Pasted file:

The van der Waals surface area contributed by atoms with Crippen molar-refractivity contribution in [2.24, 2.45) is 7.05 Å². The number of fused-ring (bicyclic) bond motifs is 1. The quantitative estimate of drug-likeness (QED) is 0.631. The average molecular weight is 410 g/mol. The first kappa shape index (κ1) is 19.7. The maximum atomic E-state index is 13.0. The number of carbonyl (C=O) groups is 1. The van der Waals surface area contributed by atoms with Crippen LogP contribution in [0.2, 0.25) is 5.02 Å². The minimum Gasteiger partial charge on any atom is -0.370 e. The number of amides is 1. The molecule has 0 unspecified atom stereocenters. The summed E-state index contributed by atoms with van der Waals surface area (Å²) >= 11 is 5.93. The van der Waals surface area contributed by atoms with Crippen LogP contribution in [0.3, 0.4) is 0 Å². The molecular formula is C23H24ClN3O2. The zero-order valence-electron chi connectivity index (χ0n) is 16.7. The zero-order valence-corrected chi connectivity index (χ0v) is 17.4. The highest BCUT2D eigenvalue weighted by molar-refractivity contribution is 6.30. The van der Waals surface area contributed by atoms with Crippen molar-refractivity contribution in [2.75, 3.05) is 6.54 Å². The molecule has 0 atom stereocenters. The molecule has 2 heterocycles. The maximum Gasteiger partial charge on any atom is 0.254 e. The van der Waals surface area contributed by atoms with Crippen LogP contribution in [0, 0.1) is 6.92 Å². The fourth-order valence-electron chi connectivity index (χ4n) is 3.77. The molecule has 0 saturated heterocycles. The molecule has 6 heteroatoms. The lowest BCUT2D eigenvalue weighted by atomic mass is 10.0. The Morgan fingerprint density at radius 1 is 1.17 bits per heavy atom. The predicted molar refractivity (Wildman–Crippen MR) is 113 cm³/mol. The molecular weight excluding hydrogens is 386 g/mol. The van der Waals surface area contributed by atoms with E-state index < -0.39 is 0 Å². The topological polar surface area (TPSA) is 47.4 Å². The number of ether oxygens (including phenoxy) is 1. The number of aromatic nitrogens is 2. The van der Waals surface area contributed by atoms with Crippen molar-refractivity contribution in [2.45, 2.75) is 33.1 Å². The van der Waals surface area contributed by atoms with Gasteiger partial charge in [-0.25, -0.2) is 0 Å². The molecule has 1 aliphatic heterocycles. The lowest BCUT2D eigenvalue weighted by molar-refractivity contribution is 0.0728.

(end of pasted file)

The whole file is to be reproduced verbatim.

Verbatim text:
The van der Waals surface area contributed by atoms with Crippen molar-refractivity contribution in [2.24, 2.45) is 7.05 Å². The number of fused-ring (bicyclic) bond motifs is 1. The quantitative estimate of drug-likeness (QED) is 0.631. The average molecular weight is 410 g/mol. The first kappa shape index (κ1) is 19.7. The maximum atomic E-state index is 13.0. The number of carbonyl (C=O) groups is 1. The van der Waals surface area contributed by atoms with Crippen LogP contribution in [0.2, 0.25) is 5.02 Å². The minimum Gasteiger partial charge on any atom is -0.370 e. The number of amides is 1. The molecule has 0 unspecified atom stereocenters. The summed E-state index contributed by atoms with van der Waals surface area (Å²) >= 11 is 5.93. The van der Waals surface area contributed by atoms with Crippen LogP contribution in [0.3, 0.4) is 0 Å². The molecular formula is C23H24ClN3O2. The zero-order valence-electron chi connectivity index (χ0n) is 16.7. The zero-order valence-corrected chi connectivity index (χ0v) is 17.4. The highest BCUT2D eigenvalue weighted by molar-refractivity contribution is 6.30. The van der Waals surface area contributed by atoms with Crippen molar-refractivity contribution in [2.75, 3.05) is 6.54 Å². The molecule has 0 atom stereocenters. The molecule has 2 heterocycles. The maximum Gasteiger partial charge on any atom is 0.254 e. The van der Waals surface area contributed by atoms with Crippen LogP contribution in [0, 0.1) is 6.92 Å². The fourth-order valence-electron chi connectivity index (χ4n) is 3.77. The molecule has 0 saturated heterocycles. The molecule has 6 heteroatoms. The lowest BCUT2D eigenvalue weighted by atomic mass is 10.0. The Morgan fingerprint density at radius 1 is 1.17 bits per heavy atom. The predicted molar refractivity (Wildman–Crippen MR) is 113 cm³/mol. The molecular weight excluding hydrogens is 386 g/mol. The van der Waals surface area contributed by atoms with E-state index < -0.39 is 0 Å². The topological polar surface area (TPSA) is 47.4 Å². The number of ether oxygens (including phenoxy) is 1. The number of aromatic nitrogens is 2. The van der Waals surface area contributed by atoms with Crippen molar-refractivity contribution in [2.45, 2.75) is 33.1 Å². The van der Waals surface area contributed by atoms with Gasteiger partial charge in [-0.25, -0.2) is 0 Å². The molecule has 1 aliphatic heterocycles. The lowest BCUT2D eigenvalue weighted by molar-refractivity contribution is 0.0728.